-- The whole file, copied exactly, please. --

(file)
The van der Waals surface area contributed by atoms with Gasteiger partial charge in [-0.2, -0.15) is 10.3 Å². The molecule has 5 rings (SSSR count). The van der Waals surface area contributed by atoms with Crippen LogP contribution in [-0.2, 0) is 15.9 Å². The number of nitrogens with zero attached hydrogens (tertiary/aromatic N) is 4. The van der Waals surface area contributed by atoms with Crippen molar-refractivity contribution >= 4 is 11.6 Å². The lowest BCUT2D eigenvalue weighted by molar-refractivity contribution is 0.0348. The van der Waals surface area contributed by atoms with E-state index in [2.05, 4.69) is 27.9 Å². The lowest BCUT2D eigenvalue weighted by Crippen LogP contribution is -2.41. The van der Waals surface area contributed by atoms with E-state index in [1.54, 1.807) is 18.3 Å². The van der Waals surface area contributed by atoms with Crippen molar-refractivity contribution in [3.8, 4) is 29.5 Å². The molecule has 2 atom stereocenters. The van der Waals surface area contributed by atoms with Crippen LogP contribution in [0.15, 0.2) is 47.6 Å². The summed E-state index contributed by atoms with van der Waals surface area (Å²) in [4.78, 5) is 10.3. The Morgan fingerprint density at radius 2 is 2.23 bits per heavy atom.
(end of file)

The van der Waals surface area contributed by atoms with Gasteiger partial charge in [-0.2, -0.15) is 10.3 Å². The molecule has 5 rings (SSSR count). The van der Waals surface area contributed by atoms with Crippen LogP contribution in [-0.2, 0) is 15.9 Å². The number of nitrogens with zero attached hydrogens (tertiary/aromatic N) is 4. The van der Waals surface area contributed by atoms with Crippen molar-refractivity contribution >= 4 is 11.6 Å². The lowest BCUT2D eigenvalue weighted by molar-refractivity contribution is 0.0348. The van der Waals surface area contributed by atoms with E-state index in [2.05, 4.69) is 27.9 Å². The lowest BCUT2D eigenvalue weighted by Crippen LogP contribution is -2.41. The van der Waals surface area contributed by atoms with E-state index in [1.54, 1.807) is 18.3 Å². The van der Waals surface area contributed by atoms with Crippen molar-refractivity contribution in [3.8, 4) is 29.5 Å². The molecule has 2 atom stereocenters. The van der Waals surface area contributed by atoms with Crippen LogP contribution in [0.15, 0.2) is 47.6 Å². The summed E-state index contributed by atoms with van der Waals surface area (Å²) in [4.78, 5) is 10.3. The Morgan fingerprint density at radius 2 is 2.23 bits per heavy atom.